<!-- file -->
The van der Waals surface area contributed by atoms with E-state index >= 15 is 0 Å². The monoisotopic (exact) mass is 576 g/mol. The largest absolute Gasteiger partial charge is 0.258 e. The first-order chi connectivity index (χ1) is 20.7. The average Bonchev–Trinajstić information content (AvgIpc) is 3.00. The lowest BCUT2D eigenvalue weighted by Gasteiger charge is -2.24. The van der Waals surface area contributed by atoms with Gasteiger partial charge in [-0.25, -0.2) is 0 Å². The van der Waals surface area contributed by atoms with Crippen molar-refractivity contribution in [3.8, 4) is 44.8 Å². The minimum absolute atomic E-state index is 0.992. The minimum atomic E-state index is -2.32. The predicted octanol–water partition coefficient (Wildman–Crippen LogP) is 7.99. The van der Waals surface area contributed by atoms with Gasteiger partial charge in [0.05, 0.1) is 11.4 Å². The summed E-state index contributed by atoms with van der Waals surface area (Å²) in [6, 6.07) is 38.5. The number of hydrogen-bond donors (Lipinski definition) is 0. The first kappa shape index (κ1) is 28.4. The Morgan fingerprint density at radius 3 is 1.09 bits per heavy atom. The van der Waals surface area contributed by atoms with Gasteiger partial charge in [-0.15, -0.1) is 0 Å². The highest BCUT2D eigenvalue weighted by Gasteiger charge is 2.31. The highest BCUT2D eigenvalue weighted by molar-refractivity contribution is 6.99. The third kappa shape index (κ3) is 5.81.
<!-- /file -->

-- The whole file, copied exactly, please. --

The van der Waals surface area contributed by atoms with E-state index >= 15 is 0 Å². The monoisotopic (exact) mass is 576 g/mol. The largest absolute Gasteiger partial charge is 0.258 e. The first-order chi connectivity index (χ1) is 20.7. The average Bonchev–Trinajstić information content (AvgIpc) is 3.00. The lowest BCUT2D eigenvalue weighted by Gasteiger charge is -2.24. The van der Waals surface area contributed by atoms with Gasteiger partial charge in [-0.25, -0.2) is 0 Å². The van der Waals surface area contributed by atoms with Crippen molar-refractivity contribution in [3.8, 4) is 44.8 Å². The minimum absolute atomic E-state index is 0.992. The minimum atomic E-state index is -2.32. The predicted octanol–water partition coefficient (Wildman–Crippen LogP) is 7.99. The van der Waals surface area contributed by atoms with Gasteiger partial charge in [0.05, 0.1) is 11.4 Å². The summed E-state index contributed by atoms with van der Waals surface area (Å²) in [6, 6.07) is 38.5. The number of hydrogen-bond donors (Lipinski definition) is 0. The first kappa shape index (κ1) is 28.4. The Morgan fingerprint density at radius 3 is 1.09 bits per heavy atom. The van der Waals surface area contributed by atoms with Gasteiger partial charge in [-0.15, -0.1) is 0 Å². The highest BCUT2D eigenvalue weighted by Gasteiger charge is 2.31. The highest BCUT2D eigenvalue weighted by molar-refractivity contribution is 6.99. The third kappa shape index (κ3) is 5.81.